Oleksiy Honcharuk's Cabinet of Ministers at its second meeting on 4 September approved the dismissal of Kyiv mayor Vitaliy Klitschko from the post of chairman of the Kyiv city state administration, MP Oleksiy Honcharenko (European Solidarity) has told journalists.
"The decision has been made, the only explanation is [he is dismissed] in connection with the end of the term in office of the president of Ukraine, that is, the previous one. The decision was approved unanimously, not a single member of the government spoke on this issue or asked questions," he said.
At a briefing after the government meeting, Prime Minister Oleksiy Honcharuk confirmed the news.
“Personally, I deeply respect Mr. Klitschko, he is a great champion and a man who has done a lot for the country. I would gladly dismiss not him but Mr. Stolar, but this person holds no formal post,” Honcharuk said.
According to him, Klitschko needs a strong manager who can resist people like Stolar.
“I have no doubt that corruption practices have not stopped in Kyiv and that there are still influence groups in Kyiv that influence the administration too much. If you strengthen Mr. Klitschko with a strong head of the administration who would be able to resist influence groups, it will reflect well on the interests of ordinary people of Kyiv," Honcharuk said.
On 24 July, the Cabinet of Ministers received the Presidential Office's request to approve the dismissal of Klitschko. Volodymyr Groysman's cabinet refused to consider this issue and left it to a new government.
Outgoing MPs then asked the Constitutional Court to explain whether the president can appoint someone other than the Kyiv mayor to the post of head of the Kyiv city state administration.
In 2003, the Constitutional Court decided that the Kyiv city state administration simultaneously performs the functions of the executive body of the Kyiv city council and the local executive body and therefore it should only be headed by a person who was elected by the Kiev city chairman.
However, when Viktor Yanukovych became president, the parliamentary majority controlled by his Party of Regions voted in favour of granting him the right to appoint any person at his discretion as head of the Kyiv city state administration, and not the person whom Kyiv residents voted for. As a result, in November 2010, then mayor Leonid Chernovetskyy was replaced by Oleksandr Popov as head of the city administration, and the Party of Regions claimed real power in the city.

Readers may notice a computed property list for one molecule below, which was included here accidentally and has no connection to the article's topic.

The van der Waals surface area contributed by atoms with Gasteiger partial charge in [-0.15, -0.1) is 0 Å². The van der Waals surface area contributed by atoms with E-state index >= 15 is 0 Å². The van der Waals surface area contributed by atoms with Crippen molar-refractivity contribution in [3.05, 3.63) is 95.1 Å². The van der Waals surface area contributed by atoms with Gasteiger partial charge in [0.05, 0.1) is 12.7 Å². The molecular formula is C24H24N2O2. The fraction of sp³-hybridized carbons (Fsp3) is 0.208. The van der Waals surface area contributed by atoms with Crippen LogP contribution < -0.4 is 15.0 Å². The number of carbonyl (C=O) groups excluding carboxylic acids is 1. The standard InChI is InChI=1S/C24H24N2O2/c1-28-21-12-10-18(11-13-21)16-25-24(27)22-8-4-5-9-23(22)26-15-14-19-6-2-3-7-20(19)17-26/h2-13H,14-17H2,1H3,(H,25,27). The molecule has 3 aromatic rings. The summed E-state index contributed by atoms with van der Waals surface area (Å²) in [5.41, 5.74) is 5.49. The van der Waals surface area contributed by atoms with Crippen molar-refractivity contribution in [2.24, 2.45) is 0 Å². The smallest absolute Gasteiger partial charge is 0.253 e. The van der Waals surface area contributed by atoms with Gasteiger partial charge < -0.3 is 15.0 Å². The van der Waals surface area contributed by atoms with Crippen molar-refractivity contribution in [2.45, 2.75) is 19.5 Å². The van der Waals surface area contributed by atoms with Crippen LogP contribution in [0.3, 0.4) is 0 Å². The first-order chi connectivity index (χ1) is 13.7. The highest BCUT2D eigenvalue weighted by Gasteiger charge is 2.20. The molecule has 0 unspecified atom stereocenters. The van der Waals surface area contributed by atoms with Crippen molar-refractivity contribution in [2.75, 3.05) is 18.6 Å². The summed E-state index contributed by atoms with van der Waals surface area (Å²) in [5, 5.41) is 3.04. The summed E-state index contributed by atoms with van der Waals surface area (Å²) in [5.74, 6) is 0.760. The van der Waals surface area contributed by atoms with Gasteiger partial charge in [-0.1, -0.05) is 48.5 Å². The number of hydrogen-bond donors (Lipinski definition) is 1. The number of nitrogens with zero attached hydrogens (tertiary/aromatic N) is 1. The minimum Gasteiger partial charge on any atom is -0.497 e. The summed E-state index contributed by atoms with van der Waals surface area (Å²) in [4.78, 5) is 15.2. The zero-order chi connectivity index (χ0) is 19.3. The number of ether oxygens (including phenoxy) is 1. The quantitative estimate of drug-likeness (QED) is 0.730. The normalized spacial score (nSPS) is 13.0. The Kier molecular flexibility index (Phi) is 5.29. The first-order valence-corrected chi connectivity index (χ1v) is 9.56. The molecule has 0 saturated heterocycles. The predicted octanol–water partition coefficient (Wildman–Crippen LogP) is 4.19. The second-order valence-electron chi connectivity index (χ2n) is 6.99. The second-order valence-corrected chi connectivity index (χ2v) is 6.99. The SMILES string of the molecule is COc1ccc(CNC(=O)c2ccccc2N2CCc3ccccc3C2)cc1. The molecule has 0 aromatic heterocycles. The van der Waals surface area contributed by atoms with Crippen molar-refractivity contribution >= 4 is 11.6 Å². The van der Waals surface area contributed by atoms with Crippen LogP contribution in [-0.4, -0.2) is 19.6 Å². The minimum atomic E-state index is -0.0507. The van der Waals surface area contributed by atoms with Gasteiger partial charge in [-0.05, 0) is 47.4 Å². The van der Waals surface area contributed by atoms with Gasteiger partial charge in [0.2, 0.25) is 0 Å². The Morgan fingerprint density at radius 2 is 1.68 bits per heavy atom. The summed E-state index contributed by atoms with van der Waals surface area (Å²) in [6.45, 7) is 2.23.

In May 2014, Vitaliy Klitschko was elected mayor of Kyiv. Upon taking office, new President Petro Poroshenko immediately appointed him head of the Kyiv city state administration.
Vitaliy Klitschko has described the cabinet’s agreement to dismiss him from the post of head of the Kyiv city state administration as unlawful.
"The government has taken a step towards dual power in the capital, in fact, direct presidential control... What is happening is illegal," Klitschko said at a briefing.
He considers the decision of the Cabinet of Ministers to be unconstitutional and illegal. "Klitschko can be fired by Kyiv residents only!" he stressed.
He noted that he had not yet seen an official government document approving his dismissal.
Klitschko suggested that the next election in the capital may become meaningless if the posts of Kyiv mayor and head of the Kyiv city state administration are separated.
"If there are early elections of the city chairman, we will elect a person who does not decide anything? Why do we need to choose a city chairman if he does not have any authority? Question: why do we need elections then?" the mayor said.
Despite this position, Klitschko plans to take part in them.
“I can live in any country: Germany, the United States. I know what European values and European standards of life are. I spent most of my life there, I know about this not from TV screens, not from newspapers. And I am introducing the same standards in my hometown because I link my future and the future of my children with the city of Kyiv. I will run in the next election because there are many projects, many changes I have to implement," he said.